This is my expanded response to the Jon Udell video that is part of the Annnotating Engelbart project. I appreciate the time Jon took to participate in this work.
In Jon’s discussion with Gardner, he wonders if it is practical to teach students programming. I just wanted to add a note about programming and education. While getting my English degree from Sonoma State, I took a symbolic logic class from a professor who used programming as a form of symbolic logic – no one was meant to take calculus first or anything like that – it was fairly simple programming which was meant to infer a Chomskian view of language and thinking. It was a useful class that got us thinking about (and applying) concepts in linguistics, philosophy, and logic. Second, teaching the concepts of programming does not require students to memorize lists of commands. With programs like Scratch, from MIT https://scratch.mit.edu/, students can quickly grasp core concepts of programming. As an adult basic education instructor, I have seen first hand how a lack of technical literacy can paralyze students. The less the students know about tech, the less access they have to the benefits of tech and the more likely they will be victims of it.
Back in the early 90s, I was a Special Education Aide at a Junior High School. Our classroom had one very old computer and the students were able to get on it one at a time to work on papers. I asked for more computers for that classroom and the attitude of the administration was that “why would special education kids need computers?” I was pretty outraged. I immediately left campus and drove to the district warehouse to talk to them. I asked if they had any extra computers. They said yes and took me into a warehouse that had tons of unused computers – practically floor to ceiling. These computers were considered out of date and ready to be dumpstered. In that room, was the history of education technology up to that time. There were Commodore Pets, Apples II, III, and Lisas. There were every kind of printer and peripheral you could imagine including biometric inputs (“lie detector” kits). I loaded up as much of Apple II computers and gear as I could in my car and went back to the school and set them up. I started the students playing games, making art, animations – in other words playing around. The programs were written in Apple BASIC. When the students were tired of the limitations of the programs, we explored how to change them and how to create their own programs. Not everyone was interested in looking under the hood, but that class certainly did not leave that year afraid of technology. A few of the students went on to tech careers or engineering later on.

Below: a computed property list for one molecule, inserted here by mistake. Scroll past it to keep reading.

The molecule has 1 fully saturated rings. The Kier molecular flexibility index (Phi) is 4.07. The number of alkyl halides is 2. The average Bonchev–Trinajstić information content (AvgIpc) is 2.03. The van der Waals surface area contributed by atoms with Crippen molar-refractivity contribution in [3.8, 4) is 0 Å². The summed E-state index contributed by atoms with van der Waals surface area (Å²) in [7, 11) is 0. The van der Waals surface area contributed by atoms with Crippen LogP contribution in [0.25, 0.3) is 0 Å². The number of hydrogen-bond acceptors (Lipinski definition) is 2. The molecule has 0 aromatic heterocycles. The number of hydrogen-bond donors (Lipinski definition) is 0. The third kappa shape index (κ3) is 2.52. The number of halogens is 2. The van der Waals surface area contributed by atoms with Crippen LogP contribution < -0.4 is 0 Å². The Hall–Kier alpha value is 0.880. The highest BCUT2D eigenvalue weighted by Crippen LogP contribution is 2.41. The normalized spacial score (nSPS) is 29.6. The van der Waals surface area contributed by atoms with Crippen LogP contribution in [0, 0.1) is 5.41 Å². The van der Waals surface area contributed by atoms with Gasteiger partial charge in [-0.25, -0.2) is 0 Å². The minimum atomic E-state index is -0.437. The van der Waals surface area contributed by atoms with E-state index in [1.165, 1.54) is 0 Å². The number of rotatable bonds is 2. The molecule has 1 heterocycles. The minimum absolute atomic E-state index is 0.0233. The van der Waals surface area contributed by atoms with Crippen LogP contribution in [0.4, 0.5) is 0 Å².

How does this tie into Engelbart? Many at the school district would say that there was no technology available for the students because they only think of tech in terms of something that has to be directly funded and “up to date.” I think the combination of resourcefulness, curiosity, and playfulness allows us to think creatively about using any available technology in new ways, especially if we start, as Engelbart does, with purpose.